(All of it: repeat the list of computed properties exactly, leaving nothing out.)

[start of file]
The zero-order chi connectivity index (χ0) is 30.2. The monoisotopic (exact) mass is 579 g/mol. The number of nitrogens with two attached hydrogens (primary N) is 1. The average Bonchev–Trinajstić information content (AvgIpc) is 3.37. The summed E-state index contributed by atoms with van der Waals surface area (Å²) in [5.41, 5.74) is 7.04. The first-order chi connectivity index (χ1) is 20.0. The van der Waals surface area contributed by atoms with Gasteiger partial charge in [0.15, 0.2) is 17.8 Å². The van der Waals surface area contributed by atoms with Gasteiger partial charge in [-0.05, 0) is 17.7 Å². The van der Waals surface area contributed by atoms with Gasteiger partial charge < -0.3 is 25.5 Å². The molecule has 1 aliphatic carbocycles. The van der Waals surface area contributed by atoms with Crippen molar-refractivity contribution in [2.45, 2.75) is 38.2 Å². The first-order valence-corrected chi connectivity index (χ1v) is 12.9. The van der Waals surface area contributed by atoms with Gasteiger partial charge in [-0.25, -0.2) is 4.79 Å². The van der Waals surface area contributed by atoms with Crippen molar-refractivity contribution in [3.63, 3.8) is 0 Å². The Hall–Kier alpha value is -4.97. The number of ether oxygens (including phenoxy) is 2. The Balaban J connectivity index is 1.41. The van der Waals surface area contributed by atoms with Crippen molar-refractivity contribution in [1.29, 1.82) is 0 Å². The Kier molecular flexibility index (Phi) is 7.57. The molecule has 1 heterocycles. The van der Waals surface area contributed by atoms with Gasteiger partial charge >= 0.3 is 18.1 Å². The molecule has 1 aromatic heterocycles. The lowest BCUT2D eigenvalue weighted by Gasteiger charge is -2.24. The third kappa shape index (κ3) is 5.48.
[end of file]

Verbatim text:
The zero-order chi connectivity index (χ0) is 30.2. The monoisotopic (exact) mass is 579 g/mol. The number of nitrogens with two attached hydrogens (primary N) is 1. The average Bonchev–Trinajstić information content (AvgIpc) is 3.37. The summed E-state index contributed by atoms with van der Waals surface area (Å²) in [5.41, 5.74) is 7.04. The first-order chi connectivity index (χ1) is 20.0. The van der Waals surface area contributed by atoms with Gasteiger partial charge in [0.15, 0.2) is 17.8 Å². The van der Waals surface area contributed by atoms with Gasteiger partial charge in [-0.05, 0) is 17.7 Å². The van der Waals surface area contributed by atoms with Gasteiger partial charge < -0.3 is 25.5 Å². The molecule has 1 aliphatic carbocycles. The van der Waals surface area contributed by atoms with Crippen molar-refractivity contribution in [2.45, 2.75) is 38.2 Å². The first-order valence-corrected chi connectivity index (χ1v) is 12.9. The van der Waals surface area contributed by atoms with Gasteiger partial charge in [-0.25, -0.2) is 4.79 Å². The van der Waals surface area contributed by atoms with Crippen molar-refractivity contribution in [3.63, 3.8) is 0 Å². The Hall–Kier alpha value is -4.97. The number of ether oxygens (including phenoxy) is 2. The Balaban J connectivity index is 1.41. The van der Waals surface area contributed by atoms with Crippen molar-refractivity contribution in [1.29, 1.82) is 0 Å². The Kier molecular flexibility index (Phi) is 7.57. The molecule has 1 heterocycles. The van der Waals surface area contributed by atoms with Gasteiger partial charge >= 0.3 is 18.1 Å². The molecule has 1 aromatic heterocycles. The lowest BCUT2D eigenvalue weighted by Gasteiger charge is -2.24. The third kappa shape index (κ3) is 5.48.